• Fortescue Metals CEO Dino Otranto remains bullish on China, saying renewables are helping diversify its steel demand
  • FMG saw iron ore shipments fall 6% YoY in the March quarter after an ore car derailment and issues at its Iron Bridge magnetite mine
  • Andrew Forrest’s miner has maintained guidance, but will need to operate at near record rates for three straight months to hit lower end of 192-197Mt forecast

Fortescue (ASX:FMG) CEO Dino Otranto says he remains confident in the outlook for iron ore and steel demand in China as renewables and EVs pick up slack from a crippled property sector.

Those predicting a nosedive in iron ore prices due to crumbling property development and floor sales in China have been left disappointed with iron ore prices remaining in the US$110/t range.

While property and residential construction were the key drivers of iron ore’s boom in the past two decades, Otranto said a recent visit to China showed the demand drivers were becoming increasingly diversified.

“China’s rollout of wind and solar capacity blew my mind and this renewable energy infrastructure needs a lot of steel,” he said on a quarterly results call this morning.

“In fact, last year China built 300GW of renewable energy and invested almost US$900 billion, making it the largest driver of China’s overall economic growth.

“The automotive industry there is another example where I’m amazed by the EV penetration happening in China right now.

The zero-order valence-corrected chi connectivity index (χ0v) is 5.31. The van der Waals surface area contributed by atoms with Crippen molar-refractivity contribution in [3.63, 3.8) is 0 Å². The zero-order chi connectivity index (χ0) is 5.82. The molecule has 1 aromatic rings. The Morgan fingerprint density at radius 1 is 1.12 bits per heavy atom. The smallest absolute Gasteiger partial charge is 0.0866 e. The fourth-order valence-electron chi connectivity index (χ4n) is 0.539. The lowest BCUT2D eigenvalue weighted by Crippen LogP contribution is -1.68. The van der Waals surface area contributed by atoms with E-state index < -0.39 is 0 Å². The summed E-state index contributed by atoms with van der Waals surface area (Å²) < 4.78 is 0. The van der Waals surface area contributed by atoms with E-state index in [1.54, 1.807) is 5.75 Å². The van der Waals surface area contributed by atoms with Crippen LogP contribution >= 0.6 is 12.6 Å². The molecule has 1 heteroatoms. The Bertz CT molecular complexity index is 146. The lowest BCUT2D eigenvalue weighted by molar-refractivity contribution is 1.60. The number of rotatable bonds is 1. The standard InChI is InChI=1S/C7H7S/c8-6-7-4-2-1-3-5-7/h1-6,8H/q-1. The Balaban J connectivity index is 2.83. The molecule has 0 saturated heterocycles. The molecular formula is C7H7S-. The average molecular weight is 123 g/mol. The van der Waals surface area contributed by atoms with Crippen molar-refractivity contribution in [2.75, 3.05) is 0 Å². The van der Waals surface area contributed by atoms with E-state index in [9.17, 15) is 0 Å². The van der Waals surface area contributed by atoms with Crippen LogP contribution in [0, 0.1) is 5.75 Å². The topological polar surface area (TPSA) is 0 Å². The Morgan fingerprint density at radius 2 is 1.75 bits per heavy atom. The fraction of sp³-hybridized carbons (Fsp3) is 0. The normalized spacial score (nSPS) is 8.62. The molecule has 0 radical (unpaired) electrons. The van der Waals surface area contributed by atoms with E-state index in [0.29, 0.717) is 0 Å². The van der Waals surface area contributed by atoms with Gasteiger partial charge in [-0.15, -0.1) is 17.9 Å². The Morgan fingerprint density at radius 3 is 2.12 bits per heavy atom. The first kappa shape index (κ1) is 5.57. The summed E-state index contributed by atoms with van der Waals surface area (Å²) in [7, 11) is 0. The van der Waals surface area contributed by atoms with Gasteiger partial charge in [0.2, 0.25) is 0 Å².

“China accounted for over 60% of the global EV output and sales last year. Looking ahead this year, we believe that the Chinese Government continues to have capacity to respond to the macro and local economic environment and that its economic growth will support steel demand.”

China’s steel PMIs have trailed the overall growth in purchasing manager’s orders seen in March, but its official GDP growth surprised last quarter at 5.3%, above a 5% 2024 target viewed by many economists as ambitious.


FMG production derailed

Fortescue has maintained its guidance of 192-197Mt despite a 6% YoY fall in iron ore shipments of 43.3Mt in the March quarter, impacted by an ore car derailment at the end of December.

It saw hematite C1 costs rise 7% to US$18.93/t, with timing of sales hitting realisations as well, average prices of US$104/dmt capturing 85% of the Platts 62% Fe CFR Index. On a contractual realisation basis, that number was 90%.

Water pipeline issues and reduced mining volumes at its Iron Bridge magnetite mine have also seen it moderate guidance again from 2-4Mt to the low end of 2Mt for FY24, including 500,000t in the March quarter.

Prices for Iron Bridge concentrate came in at US$145/t, a 7% premium to the Platts 65% Index.

FMG is on track still to deliver at C1 hematite costs of US$18.13/wmt, and has moderated capex from US$2.8-3.2b to US$2.5-2.7b for FY24 based on lower Aussie to US dollar exchange rates and timing of investments.

Fortescue will need to produce in the order of 54Mt in the June quarter to deliver to the lower end of guidance, needing to match an 18.7Mt “record” run rate hit in the month of March.

The quarterly contained little in the way of new updates on Fortescue’s energy division plans with opex reducing by US$100m to US$700m due to ‘cost saving initiatives’.

FMG finished the quarter with US$4.1b in cash, and net debt of US$1.2b after paying a US$2.2b dividend and spending US$589m in capex in the quarter.

Otranto also said the mining giant had completed the first phase of testing on its battery electric haul truck, an early stage initiative in its US$6.2b decarbonisation plan at the company’s Pilbara iron ore mines.


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